There are two ways writers usually find the kind of story they want to tell. The first way is to read a story you love. This happened to me when I was thirteen and read The Hobbit and Lord of the Rings. I soon found myself writing stories of magic and adventure because I liked how it felt when I thought about those kinds of worlds, and I wanted to see what my version of them would look like. It also happened to me when I read Wallace Stevens and E. E. Cummings and Emily Dickenson. These poets seemed like kindred spirits of mine, and reading them I saw that there was a place in the reading world for what I wanted to share.
The second way is to read stuff you don’t like – specifically, when you feel as if the writer is doing something wrong. This is always a clue that you’re ignoring a creative impulse in yourself. This happened to me in middle of my writing life. I found myself complaining about everything I read. Every writer was getting it wrong. They were all missing the point. I complained about them and complained about them until I finally began writing these essays. Then, like magic, I no longer cared what kind of stories other people were telling because I was telling mine.
Both ways work, but the second has its perils. You can become trapped in complaint, stuck staring at what you don’t like, filled with the pent-up creative desire of what wants to be written. It’s an uncomfortable position, and it’s easy to blame what you’re seeing, to believe you’d feel better if only the world you lived in was different.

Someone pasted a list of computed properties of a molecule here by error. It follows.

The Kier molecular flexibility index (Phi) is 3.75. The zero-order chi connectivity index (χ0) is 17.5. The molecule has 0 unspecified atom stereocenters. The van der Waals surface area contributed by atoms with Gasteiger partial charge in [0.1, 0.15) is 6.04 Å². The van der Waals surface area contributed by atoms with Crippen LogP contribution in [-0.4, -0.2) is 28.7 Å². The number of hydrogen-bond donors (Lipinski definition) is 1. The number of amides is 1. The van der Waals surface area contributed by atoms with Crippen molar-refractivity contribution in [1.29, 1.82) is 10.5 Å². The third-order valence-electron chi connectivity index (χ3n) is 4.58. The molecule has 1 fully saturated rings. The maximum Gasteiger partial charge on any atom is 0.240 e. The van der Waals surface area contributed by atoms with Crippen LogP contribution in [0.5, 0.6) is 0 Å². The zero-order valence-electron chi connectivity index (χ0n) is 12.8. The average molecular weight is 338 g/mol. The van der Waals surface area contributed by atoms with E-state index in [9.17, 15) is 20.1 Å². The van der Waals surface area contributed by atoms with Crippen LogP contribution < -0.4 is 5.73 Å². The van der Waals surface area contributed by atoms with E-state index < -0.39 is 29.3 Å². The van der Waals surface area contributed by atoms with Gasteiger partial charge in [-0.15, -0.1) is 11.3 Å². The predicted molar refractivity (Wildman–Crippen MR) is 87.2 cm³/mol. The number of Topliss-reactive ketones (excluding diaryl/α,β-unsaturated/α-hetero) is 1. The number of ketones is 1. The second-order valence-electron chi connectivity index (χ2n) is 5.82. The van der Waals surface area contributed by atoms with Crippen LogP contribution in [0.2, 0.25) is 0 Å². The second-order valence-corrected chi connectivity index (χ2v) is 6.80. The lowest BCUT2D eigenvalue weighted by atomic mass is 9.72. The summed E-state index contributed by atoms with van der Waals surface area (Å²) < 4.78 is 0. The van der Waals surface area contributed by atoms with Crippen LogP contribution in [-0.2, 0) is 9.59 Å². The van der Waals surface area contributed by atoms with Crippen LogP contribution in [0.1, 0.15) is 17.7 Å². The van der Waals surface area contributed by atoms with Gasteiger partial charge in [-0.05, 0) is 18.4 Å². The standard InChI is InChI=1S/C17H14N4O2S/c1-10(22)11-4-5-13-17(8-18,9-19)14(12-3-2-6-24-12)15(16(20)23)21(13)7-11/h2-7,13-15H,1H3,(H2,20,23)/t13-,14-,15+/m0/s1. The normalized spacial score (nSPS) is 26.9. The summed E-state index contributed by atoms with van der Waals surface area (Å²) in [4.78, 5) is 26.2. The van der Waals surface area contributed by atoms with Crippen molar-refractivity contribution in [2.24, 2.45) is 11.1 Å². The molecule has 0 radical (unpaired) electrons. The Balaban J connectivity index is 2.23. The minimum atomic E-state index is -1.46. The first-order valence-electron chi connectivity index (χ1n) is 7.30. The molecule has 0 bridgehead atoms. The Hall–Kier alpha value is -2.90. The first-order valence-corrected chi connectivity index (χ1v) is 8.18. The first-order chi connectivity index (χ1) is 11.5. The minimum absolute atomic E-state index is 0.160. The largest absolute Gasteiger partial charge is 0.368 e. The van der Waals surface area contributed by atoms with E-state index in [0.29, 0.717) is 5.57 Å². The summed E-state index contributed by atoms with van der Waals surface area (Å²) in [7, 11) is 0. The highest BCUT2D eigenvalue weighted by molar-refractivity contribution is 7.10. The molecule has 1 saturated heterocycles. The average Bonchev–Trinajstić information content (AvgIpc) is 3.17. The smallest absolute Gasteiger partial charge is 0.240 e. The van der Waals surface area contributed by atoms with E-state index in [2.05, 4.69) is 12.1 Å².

I don’t know how to change the world, but I do know how to change my mind. The moment I face a blank page and begin telling the story I’ve been craving, I’ve turned my attention to the world I want to see. I know it’s not the world everyone’s seeing, but that’s all right. My job is to see it and share it as accurately as I can. Then maybe someone else can read it and it see a kindred spirit. I may never meet this other person, but that’s all right too. Writers and readers find one another where only the heart can go, the realm where the what the eyes will someday see is actually born.
If you like the ideas and perspectives expressed here, feel free to contact me about individual coaching and group workshops.
Fearless Writing: How to Create Boldly and Write With Confidence.
You can find William at: williamkenower.com